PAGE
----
JakeA New Statistic for a New Offensive Era
By: Herb Crehan with Jackson Dunnell

OPS, on-base percentage plus slugging average, has achieved acceptance as the single-best offensive measure of a player’s value to his team.  On-base percentage quantifies a player’s ability to get on base, whether it is through a hit, a walk or a hit-by-pitch.  Slugging average uses total bases divided by at-bats to measure a hitter’s power.  When these two measures are added together to equal OPS, we have a single metric that accurately reflects a hitter’s contribution to his team’s offense.

Like all new statistics, it took awhile for fans to accept OPS as the “gold standard” for a hitter’s value. Moneyball, the book by Michael Lewis and the movie of the same name, went a long way towards popularizing on-base percentage as superior to batting average in evaluating a hitter’s effectiveness. And when Fox baseball broadcasts made OPS a standard graphic and discussion topic, the emergence of OPS as the primary offensive benchmark was official.

But a funny thing happened during the decade it took for OPS to be widely embraced by fans.  From 2003 to 2013, home run and power production fell.

In 2003, 10 MLB players hit 40 or more home runs, and an additional 20 hit between 30 and 39 home runs. Ten years later in 2013, only 2 MLB players hit 40 or more home runs, and just 9 other players hit between 30 and 39 home runs. The following table illustrates the dramatic decrease in home runs over the past ten years:

YEAR

Players with 40+ Home Runs

Players with 30-39 Home Runs

Total 30+

Home Runs

2003

10

20

30

2008

2

25

27

2013

2

9

11

Similar changes in overall power production have occurred in the past ten years. In 2003, 6 MLB players had a slugging average of .600 or better, and an amazing 42 additional players slugged between .500 and .599.  In 2013, just 2 MLB players slugged .600 or better, and only 14 more players slugged between .500 and .599.  Given this dramatic decrease in power production the ability to manufacture runs through stolen bases has taken on a new importance.

BOSTON RED SOX: 2003 vs. 2013

A comparison between the 2003 and 2013 Boston Red Sox shows a dramatic  shift away from power-hitting towards base-running.  The 2003 Red Sox led MLB in runs scored, they were second in home runs, and they lost a seven game series to the New York Yankees in the ALCS.  The 2013 Red Sox led MLB in runs scored, they led MLB with a stolen base success rate of 87% (123 stolen bases in 142 attempts), and they defeated the St. Louis Cardinals in six games to win the World Series.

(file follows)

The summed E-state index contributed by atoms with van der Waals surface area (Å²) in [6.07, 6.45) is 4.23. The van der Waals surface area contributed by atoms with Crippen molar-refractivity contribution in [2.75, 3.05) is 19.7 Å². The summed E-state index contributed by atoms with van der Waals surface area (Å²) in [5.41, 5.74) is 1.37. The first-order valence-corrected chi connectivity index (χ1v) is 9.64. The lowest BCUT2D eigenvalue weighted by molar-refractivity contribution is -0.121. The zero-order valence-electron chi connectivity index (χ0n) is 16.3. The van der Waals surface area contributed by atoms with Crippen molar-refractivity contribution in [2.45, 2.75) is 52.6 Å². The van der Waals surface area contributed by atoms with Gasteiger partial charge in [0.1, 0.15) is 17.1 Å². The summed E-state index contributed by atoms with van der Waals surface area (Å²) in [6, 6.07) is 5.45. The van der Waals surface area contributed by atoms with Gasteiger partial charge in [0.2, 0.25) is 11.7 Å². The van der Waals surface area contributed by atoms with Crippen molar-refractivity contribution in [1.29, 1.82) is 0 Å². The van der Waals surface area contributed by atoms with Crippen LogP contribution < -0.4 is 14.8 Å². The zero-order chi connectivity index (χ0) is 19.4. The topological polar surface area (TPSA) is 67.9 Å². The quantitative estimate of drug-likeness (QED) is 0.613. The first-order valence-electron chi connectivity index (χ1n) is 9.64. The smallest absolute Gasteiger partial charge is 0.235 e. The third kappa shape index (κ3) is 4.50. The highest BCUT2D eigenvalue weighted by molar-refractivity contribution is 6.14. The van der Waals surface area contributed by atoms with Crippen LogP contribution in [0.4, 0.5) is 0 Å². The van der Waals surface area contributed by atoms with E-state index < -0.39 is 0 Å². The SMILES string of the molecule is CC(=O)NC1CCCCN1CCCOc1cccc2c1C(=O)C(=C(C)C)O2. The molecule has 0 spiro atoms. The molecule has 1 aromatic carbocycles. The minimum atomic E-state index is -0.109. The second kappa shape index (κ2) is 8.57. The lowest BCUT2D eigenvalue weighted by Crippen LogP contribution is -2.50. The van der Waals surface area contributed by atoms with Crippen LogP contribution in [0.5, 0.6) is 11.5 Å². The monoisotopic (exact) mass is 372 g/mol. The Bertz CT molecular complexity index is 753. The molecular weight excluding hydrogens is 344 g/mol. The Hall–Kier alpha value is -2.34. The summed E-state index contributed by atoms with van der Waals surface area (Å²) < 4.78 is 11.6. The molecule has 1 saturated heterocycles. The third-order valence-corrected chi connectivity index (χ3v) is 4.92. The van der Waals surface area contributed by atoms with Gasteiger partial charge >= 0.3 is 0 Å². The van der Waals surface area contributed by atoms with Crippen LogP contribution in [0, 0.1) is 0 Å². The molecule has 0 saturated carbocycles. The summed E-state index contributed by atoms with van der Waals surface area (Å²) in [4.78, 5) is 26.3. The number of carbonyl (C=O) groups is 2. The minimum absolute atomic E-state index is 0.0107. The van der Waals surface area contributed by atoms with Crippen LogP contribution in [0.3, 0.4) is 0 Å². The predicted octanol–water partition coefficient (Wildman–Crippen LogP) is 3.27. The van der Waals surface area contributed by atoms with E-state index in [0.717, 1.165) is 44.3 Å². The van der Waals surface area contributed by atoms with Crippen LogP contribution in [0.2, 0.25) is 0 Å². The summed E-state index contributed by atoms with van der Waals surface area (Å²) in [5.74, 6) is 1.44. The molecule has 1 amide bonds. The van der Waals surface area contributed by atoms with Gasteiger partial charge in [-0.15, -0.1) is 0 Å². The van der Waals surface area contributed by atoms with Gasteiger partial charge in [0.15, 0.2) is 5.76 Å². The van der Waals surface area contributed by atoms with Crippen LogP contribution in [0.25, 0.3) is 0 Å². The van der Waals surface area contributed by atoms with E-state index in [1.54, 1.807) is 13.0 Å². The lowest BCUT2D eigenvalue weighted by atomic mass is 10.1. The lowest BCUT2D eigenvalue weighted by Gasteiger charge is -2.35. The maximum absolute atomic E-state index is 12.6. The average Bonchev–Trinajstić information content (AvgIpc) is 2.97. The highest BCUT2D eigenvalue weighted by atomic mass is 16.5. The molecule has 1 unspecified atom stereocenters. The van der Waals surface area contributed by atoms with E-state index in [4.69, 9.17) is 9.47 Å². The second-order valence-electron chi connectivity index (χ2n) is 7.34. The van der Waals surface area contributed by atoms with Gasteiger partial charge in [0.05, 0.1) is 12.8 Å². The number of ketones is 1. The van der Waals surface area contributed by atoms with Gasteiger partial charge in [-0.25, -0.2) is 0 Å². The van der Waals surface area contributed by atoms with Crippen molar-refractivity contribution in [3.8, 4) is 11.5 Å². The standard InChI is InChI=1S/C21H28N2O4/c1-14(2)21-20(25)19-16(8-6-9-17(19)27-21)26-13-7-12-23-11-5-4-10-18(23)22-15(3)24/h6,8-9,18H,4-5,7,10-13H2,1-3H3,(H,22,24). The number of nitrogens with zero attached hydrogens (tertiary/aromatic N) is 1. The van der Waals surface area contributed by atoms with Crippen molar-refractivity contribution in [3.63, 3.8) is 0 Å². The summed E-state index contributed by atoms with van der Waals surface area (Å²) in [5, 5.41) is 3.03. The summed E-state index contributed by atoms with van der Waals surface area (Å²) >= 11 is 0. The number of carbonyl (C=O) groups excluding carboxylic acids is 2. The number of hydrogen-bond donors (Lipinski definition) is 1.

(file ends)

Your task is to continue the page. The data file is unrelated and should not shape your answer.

The 2003 Red Sox were an offensive juggernaut. The team set MLB records for extra base hits (649), total bases (2,832), and slugging average (.491). But only Johnny Damon was a legitimate stolen base threat with 30 steals, and their running style was largely station-to-station.

A comparison of slugging averages, the larger component of OPS, in both seasons illustrates the dramatic decrease in power-hitting:

2003

2013

Player

(300 + at-bats)

 

Slugging Average

Player

(300 + at-bats)

 

Slugging Average

Ortiz

.592

Ortiz

.564

Ramirez

.587

Napoli

.482

Nixon

.578

Saltalamacchia

.466

Mueller

.540

Victorino

.451

Garciaparra

.524

Nava

.445

The hitter with the fifth highest slugging average in 2003, Nomar Garciaparra at .524, exceeds Mike Napoli’s .482 second-best slugging average in 2013.  In fact, Jason Varitek, sixth-best in 2003 at .512, comfortably exceeds Napoli’s .482.  Clearly it wasn’t power-hitting that gave the 2013 Red Sox the MLB lead in runs scored.

In 2013, John Farrell did so many things right that few noticed he had transitioned the one-base-at-a-time Red Sox into a team that kept the pressure on through their running game.  Not only did Jacoby Ellsbury lead MLB in stolen bases, but Shane Victorino and Dustin Pedroia were in the top 25 in steals in the AL as well.  Clearly stolen bases played an important role in the 2013 Red Sox MLB-leading run scoring total.

MOPS-Reflecting a Changed Game

Recognizing the declining impact of power-hitting and the increasing relative importance of stolen bases, my grandson, Jackson Dunnell, and I analyzed the enduring value of OPS as the single best measure of offensive contribution.  Our conclusion is that OPS needs to be refined and improved.  Our proposal is MOPS: Modified On-base Plus Slugging. 

Jax on dug phoneMOPS is elegant in its simplicity. Our first premise is that if a hitter reaches base, whether by a single, a walk or a hit-by-pitch, and then steals second base, he has attained the same value as if he had doubled. Therefore, his slugging average should be adjusted upward to reflect the value of a double.